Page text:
... News flash! The days of the all-knowing, rock-ribbed, eternally cool-handed boss are fast disappearing. No, they're not being replaced by gushy, teary-eyed softies. They are, however, being replaced by execs who understand the power of expressing their feelings in ways that demonstrate self-confidence and, ironically, a kind of fearlessness.
If you don't believe me, check out this exchange between former GE CEO Jack Welch and former J.P. Morgan chairman, William Harrison:
"In addition to holding their strategic discussions, Mr. Welch and Mr. Harrison spent significant time together honing the executive training program at J.P. Morgan.
Mr. Welch was particularly impressed with Mr. Harrison's use of a group exercise in which senior J.P. Morgan executives, including Mr. Harrison, wrote on a board the personal and professional experiences -- the more painful the better -- that helped them evolve as people. 'Bill was very good at it,' Mr. Welch said. 'It makes you become simpatico with the guy.'"
Try: Letting people know when you don't know. Step up and express vulnerability from time to time. It will lead to deeper dialogue and better results, by building the trust great results call for.
I wish I'd stayed in touch with my friends ...
... If you're really good at what you do, you will continue to lead others even after you've left an organization (or others have left you). How? By having been a good teacher, mentor -- and example. I'm not advocating that you become buddies with your teammates. As a leader, there are boundaries you need to keep in order to maintain objectivity and enough distance to make hard choices. On balance -- yes, this is a bit extreme -- you're going to be better off treating people like a friend rather than an enemy.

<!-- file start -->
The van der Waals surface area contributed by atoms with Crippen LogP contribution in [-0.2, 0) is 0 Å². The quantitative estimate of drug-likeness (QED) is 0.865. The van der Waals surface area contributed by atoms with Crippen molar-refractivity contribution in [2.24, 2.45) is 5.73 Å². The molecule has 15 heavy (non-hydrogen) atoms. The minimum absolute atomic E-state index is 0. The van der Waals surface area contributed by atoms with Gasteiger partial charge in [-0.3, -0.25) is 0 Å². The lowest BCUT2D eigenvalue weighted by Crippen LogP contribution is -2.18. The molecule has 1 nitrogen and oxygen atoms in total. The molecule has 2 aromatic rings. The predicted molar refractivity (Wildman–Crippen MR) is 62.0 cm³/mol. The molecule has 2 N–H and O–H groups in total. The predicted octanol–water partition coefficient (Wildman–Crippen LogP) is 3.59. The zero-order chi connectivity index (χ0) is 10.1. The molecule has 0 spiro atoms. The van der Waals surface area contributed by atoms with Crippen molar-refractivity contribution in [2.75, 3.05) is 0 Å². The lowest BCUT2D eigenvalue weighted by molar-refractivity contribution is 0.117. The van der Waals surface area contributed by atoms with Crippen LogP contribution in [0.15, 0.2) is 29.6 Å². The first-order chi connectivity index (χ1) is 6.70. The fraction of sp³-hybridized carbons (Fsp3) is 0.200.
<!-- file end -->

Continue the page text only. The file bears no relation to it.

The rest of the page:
Try: Staying close to people - peers, direct reports, even rank-and-file employees you've come to know. Over the course of your career, many of the people you work with will become actual friends. Others will become references. Still others will be advocates and resources. Stay in touch with your "friends." You'll need each other.
I wish that I had let myself be happier ...
Joy is contagious. So are distress, anger and gloom. A leader's basic attitude carries enormous weight in setting the tone for the organization as a whole. Companies whose leaders promote happiness as a way of being tend to perform better than those that prefer grumpiness and negativity. Case in point: Zappos, the highly successful online shoe retailer, and Tony Hsieh, the company's founder and CEO. In short, happiness is serious business!
Try: Showing up happy whenever you can. By "happy" I don't mean party-ready. I mean cheerful, positive. But don't overdo it, because you'll be found out, fast. Thus, the real challenge: No matter how stressful things get, allow yourself to find and hold onto the happiness you deserve; not just because, as a leader, you need to set the tone, but because as a person you want to stay healthy. And happiness is part of living a healthy life.
I heard it in the movies (and the movies never lie)
Parting shot: In the prison movie, The Shawshank Redemption, there's a critical interchange between Tim Robbins, who plays Andy Dufresne and Morgan Freeman who plays Red, Andy's new friend. Andy, who's in for life, says to Red, "You have a choice; you can get busy livin' or get busy dyin'." We all have that choice.
I choose livin'. How about you?
Have thoughts about how the prospect of dying inspires living? Regrets you want to avoid at all costs? Share your views at Identity Beacon.